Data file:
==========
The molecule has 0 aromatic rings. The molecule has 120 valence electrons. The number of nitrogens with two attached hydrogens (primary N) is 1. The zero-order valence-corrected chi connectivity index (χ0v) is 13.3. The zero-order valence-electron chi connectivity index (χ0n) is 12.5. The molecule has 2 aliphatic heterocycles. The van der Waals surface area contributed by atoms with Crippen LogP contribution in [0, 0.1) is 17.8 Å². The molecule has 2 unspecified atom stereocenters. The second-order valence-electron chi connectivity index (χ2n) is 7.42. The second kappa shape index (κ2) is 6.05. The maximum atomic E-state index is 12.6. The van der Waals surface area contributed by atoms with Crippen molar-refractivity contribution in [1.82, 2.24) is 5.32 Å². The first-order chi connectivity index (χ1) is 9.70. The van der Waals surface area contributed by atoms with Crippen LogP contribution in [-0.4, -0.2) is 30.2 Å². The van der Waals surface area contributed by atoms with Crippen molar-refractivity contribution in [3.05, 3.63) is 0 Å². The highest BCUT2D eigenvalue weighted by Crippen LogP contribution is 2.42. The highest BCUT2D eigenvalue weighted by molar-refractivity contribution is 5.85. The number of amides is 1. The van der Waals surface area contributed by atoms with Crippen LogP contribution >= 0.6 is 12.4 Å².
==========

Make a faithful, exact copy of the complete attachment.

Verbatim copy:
The molecule has 0 aromatic rings. The molecule has 120 valence electrons. The number of nitrogens with two attached hydrogens (primary N) is 1. The zero-order valence-corrected chi connectivity index (χ0v) is 13.3. The zero-order valence-electron chi connectivity index (χ0n) is 12.5. The molecule has 2 aliphatic heterocycles. The van der Waals surface area contributed by atoms with Crippen LogP contribution in [0, 0.1) is 17.8 Å². The molecule has 2 unspecified atom stereocenters. The second-order valence-electron chi connectivity index (χ2n) is 7.42. The second kappa shape index (κ2) is 6.05. The maximum atomic E-state index is 12.6. The van der Waals surface area contributed by atoms with Crippen molar-refractivity contribution in [1.82, 2.24) is 5.32 Å². The first-order chi connectivity index (χ1) is 9.70. The van der Waals surface area contributed by atoms with Crippen LogP contribution in [-0.4, -0.2) is 30.2 Å². The van der Waals surface area contributed by atoms with Crippen molar-refractivity contribution in [3.05, 3.63) is 0 Å². The highest BCUT2D eigenvalue weighted by Crippen LogP contribution is 2.42. The highest BCUT2D eigenvalue weighted by molar-refractivity contribution is 5.85. The number of amides is 1. The van der Waals surface area contributed by atoms with Crippen LogP contribution >= 0.6 is 12.4 Å².